In practice, local authorities are used to dealing with disputes of ordinary residence in this way and we want to ensure that in future, regardless of whether a person's place of ordinary residence is in dispute, one authority will always take responsibility until the dispute is resolved.

The noble Baroness, Lady Barker, raised an interesting question about charging. Charging varies only for domiciliary care services and since they are delivered where the person is resident, it should rarely be a problem. If a person does decide to move, then the advice given is that the person should be informed of a change in charges and given the same level of care as previously.

On the general point, I think the Bill provides sensibly for the circumstances. It ensures that a dispute over ordinary residence is sorted out later, if it has to be, but that there is no hiatus in providing the services which need to be provided under the legislation.

Baroness Barker: I thank the Minister for that response. My amendments seek to address two issues: one is the question of ordinary residence, the other is the responsible authority. I am not sure that they are always the same. Indeed, I think that a distinction is made in the Bill.

I have read the consultation which led to the redrafted guidance covering the responsible authority. Although I do not have the consultation to hand—the Minister will correct me if I am wrong—where there is a dispute, one of the key determining factors is not where the person lives, but is where they are registered

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with a GP, and under which PCT area the general practice is registered. Perhaps the noble Lord will write to me on this point before the Report stage.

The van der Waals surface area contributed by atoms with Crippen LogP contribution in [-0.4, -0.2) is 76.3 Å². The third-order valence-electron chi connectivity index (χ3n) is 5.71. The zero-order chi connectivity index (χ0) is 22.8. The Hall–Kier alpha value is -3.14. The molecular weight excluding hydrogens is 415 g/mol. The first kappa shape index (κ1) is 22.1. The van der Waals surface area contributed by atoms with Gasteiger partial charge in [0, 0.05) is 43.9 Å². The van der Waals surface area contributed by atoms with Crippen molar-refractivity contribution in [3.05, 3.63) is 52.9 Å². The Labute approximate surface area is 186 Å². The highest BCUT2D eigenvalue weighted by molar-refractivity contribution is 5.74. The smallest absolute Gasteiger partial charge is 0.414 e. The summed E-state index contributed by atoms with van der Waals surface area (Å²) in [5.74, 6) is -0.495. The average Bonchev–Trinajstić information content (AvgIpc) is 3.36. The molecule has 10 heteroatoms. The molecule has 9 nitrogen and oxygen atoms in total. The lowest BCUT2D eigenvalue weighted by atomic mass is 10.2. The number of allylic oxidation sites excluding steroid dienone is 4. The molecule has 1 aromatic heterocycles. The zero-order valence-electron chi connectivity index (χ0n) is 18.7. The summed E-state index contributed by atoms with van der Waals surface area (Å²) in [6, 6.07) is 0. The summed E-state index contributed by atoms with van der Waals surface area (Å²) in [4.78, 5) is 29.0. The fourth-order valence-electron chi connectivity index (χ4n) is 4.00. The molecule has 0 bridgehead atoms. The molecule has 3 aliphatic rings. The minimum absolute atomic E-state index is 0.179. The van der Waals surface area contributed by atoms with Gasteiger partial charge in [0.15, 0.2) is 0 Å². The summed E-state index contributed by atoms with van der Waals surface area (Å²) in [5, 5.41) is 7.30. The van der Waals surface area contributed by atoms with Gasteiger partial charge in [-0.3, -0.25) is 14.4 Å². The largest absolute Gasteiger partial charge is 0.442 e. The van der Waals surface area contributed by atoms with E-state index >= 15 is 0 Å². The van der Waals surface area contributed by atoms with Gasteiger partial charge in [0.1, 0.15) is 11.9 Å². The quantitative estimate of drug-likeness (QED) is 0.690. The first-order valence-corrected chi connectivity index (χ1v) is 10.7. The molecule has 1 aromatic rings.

The point on which I seek clarity is this. When we discuss putting in place a seamless health and social care package for an individual following hospital discharge, one of the key elements that must be considered, aside from responsibility, is the question of who will provide and pay for those services. That may be clearer within the NHS than it is within local authorities. Thus the question of differences in rates for which services are charged has now become an issue. I am not sure whether the Bill necessarily takes the point fully on board. However, I am prepared to wait for the Minister to write to me on the matter.

Lord Hunt of Kings Heath: I shall be glad to respond to the noble Baroness if she wishes to write to me. However, I am not sure that I have followed the point. Here we are discussing the responsibility placed on the local authority. I do not see how registration with a GP comes into it. Perhaps I have missed a point, but it will be clear where the patient has been treated and thus which NHS trust is concerned.

Baroness Barker: Yes, the Minister is right on that point. However, we are talking about a package of continuing health and social care for a person who may have moved. That is the point I wish to make.